How is it that some people succeed at persuading others to do their bidding? In his book, Influence, Robert Cialdini uncovers six of the most important psychological triggers governing human behavior: Reciprocation, Commitment and Consistency, Social Truths, Liking, Authority, and Scarcity.
Once he names these triggers, Cialdini is straight-forward and frank — he tells you exactly how to defend yourself against their unscrupulous use.
Once the the triggers are identified, you can defuse the “weapons of influence”, as Cialdini calls them. You can stop the persuaders, the hucksters, the salesmen from having undue sway over your life. No longer will you feel snookered into doing things you don’t want. You can use the knowledge of these triggers to better influence others.
Do us all a favor though. Use these newfound powers for good, not evil.
So, why did I read Influence? It was part of Scott Adams’ reading list on understanding the human brain as a programmable “moist machine”. As Cialdini says, if you flip a switch, the human machine reacts predictably — “click – whir“.
For me, though, the idea of the brain as moist machine goes farther back than Dilbert — I think of William Gibson writing about the interfaces between the brain (wetware), hardware and software in the early eighties. That’s what intrigued me most about what Adams was saying about his moist machine, and reading Influence leads to a better understanding of the moist machine’s operating system.
I was not disappointed.
We base these psychological triggers on behavioral shortcuts hardwired into our brains. Shortcuts pivotal to our survival. Like software exploits or system back-doors in programming though, nefarious individuals can take advantage of and subvert these shortcuts.
That’s Cialdini’s thesis anyway …
As humans interacting with other humans, we all have at least an inkling of how our operating system works — we hear a laugh-track and we want to laugh; someone plays a doctor on TV and we want to take their advice; someone does us a favor and we feel obligated to respond in kind.
This is human nature. And human nature is the human operating system.
So, Cialdini covers familiar ground. Especially for experts at the exercise of influence: con-artists, salespeople, politicians and marketers.
Cialdini goes beyond the human nature we are all familiar with though. After describing and classifying them, he breaks down and analyzes the tools of influence. He backs up his analyses, citing psychological and sociological studies and experiments.
These are not idle observations Cialdini makes. This is science.
All together, Cialdini comes to see the tools of influence as based on necessary aspects to the human psyche — these shortcuts have developed over time to enable our survival.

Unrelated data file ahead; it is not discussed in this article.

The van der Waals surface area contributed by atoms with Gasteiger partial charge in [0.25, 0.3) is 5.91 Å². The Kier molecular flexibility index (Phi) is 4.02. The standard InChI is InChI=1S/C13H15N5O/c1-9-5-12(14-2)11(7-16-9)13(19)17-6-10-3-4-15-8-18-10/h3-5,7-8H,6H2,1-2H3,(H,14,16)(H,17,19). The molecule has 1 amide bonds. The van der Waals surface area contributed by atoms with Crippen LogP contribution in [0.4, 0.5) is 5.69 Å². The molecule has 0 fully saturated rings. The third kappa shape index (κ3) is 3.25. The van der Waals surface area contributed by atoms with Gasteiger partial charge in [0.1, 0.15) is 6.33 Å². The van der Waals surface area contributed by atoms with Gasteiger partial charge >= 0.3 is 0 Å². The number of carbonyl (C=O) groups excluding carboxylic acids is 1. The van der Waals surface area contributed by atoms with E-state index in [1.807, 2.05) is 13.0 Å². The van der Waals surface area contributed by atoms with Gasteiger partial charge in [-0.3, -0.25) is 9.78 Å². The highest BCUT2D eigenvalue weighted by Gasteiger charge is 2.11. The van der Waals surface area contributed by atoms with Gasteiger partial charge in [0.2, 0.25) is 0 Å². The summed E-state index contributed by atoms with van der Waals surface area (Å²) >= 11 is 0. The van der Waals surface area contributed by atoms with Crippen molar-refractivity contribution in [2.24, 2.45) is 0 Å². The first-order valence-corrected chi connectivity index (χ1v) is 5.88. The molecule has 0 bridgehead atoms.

But these aspects can also mislead us and that is where Cialdini really wants to go — how do you step out of the operating system? How do you recognize that someone is taking advantage of the principle of reciprocity or our individual attachment to commitment and self-consistency?
In short, how do we recognize if our programmed responses are genuine or manipulated? And, what should we do when someone is manipulating us?
Just recognizing these influences in action is often enough …
So we question gifts that come out of the blue; there is an obligation attached …
If we feel tricked into making a commitment (in for a penny, in for a pound), we don’t give in. We get angry.
Remember that going along with people just like you is not always a good idea.
Suspect the new guy when he tries to sell you something — would you buy it if you didn’t like him?
Just because someone wears a uniform doesn’t mean he’s official. And even if he is, beware — the police don’t have your best interests in mind, and doctors are just schills for profit-hungry pharmaceutical companies. Watch any police procedural, and you should know this about cops. And how many times have you heard about healthy people who hardly ever see the doctor? As soon as they do, they invariably get sick (from the drugs the doctor gives them!) and die.
Finally, when something is “Out Of Stock” or “Available For A Limited Time Only”, it’s not. We live in an abundant world — messages of false scarcity should put you on your guard.
In short, for defense against the weapons of influence, Cialdini advocates adopting healthy skepticism whenever our buttons are pushed. “Influence: The Psychology Of Persuasion” is a key to understanding the human operating system and developing this skepticism. The book is a tool to prevent opportunists from subverting that moist machine residing in your skull.